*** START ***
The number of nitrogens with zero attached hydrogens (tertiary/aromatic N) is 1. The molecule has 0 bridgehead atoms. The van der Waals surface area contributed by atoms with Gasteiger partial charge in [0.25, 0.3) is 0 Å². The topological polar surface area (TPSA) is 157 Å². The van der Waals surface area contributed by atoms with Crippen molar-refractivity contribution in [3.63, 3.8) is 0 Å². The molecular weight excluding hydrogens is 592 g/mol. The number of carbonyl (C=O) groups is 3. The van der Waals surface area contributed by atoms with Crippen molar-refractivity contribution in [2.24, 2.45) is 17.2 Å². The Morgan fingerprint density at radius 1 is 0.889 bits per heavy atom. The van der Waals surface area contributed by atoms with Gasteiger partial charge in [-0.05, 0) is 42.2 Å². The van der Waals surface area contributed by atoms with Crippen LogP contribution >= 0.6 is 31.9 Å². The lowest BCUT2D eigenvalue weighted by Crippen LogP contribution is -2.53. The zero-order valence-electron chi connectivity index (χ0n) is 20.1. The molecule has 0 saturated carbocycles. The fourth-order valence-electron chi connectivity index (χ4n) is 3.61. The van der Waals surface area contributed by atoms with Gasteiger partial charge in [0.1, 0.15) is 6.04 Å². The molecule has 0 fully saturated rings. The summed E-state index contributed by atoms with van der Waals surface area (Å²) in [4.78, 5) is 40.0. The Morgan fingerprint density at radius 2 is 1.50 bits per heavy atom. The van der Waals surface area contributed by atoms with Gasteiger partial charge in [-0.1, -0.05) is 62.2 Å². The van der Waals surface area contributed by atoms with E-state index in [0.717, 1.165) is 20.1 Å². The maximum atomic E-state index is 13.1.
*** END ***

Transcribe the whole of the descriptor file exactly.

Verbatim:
The number of nitrogens with zero attached hydrogens (tertiary/aromatic N) is 1. The molecule has 0 bridgehead atoms. The van der Waals surface area contributed by atoms with Gasteiger partial charge in [0.25, 0.3) is 0 Å². The topological polar surface area (TPSA) is 157 Å². The van der Waals surface area contributed by atoms with Crippen molar-refractivity contribution in [3.63, 3.8) is 0 Å². The molecular weight excluding hydrogens is 592 g/mol. The number of carbonyl (C=O) groups is 3. The van der Waals surface area contributed by atoms with Crippen molar-refractivity contribution in [2.24, 2.45) is 17.2 Å². The Morgan fingerprint density at radius 1 is 0.889 bits per heavy atom. The van der Waals surface area contributed by atoms with Gasteiger partial charge in [-0.05, 0) is 42.2 Å². The van der Waals surface area contributed by atoms with Crippen LogP contribution >= 0.6 is 31.9 Å². The lowest BCUT2D eigenvalue weighted by Crippen LogP contribution is -2.53. The zero-order valence-electron chi connectivity index (χ0n) is 20.1. The molecule has 0 saturated carbocycles. The fourth-order valence-electron chi connectivity index (χ4n) is 3.61. The van der Waals surface area contributed by atoms with Gasteiger partial charge in [0.1, 0.15) is 6.04 Å². The molecule has 0 fully saturated rings. The summed E-state index contributed by atoms with van der Waals surface area (Å²) in [4.78, 5) is 40.0. The Morgan fingerprint density at radius 2 is 1.50 bits per heavy atom. The van der Waals surface area contributed by atoms with Gasteiger partial charge in [-0.1, -0.05) is 62.2 Å². The van der Waals surface area contributed by atoms with E-state index in [0.717, 1.165) is 20.1 Å². The maximum atomic E-state index is 13.1.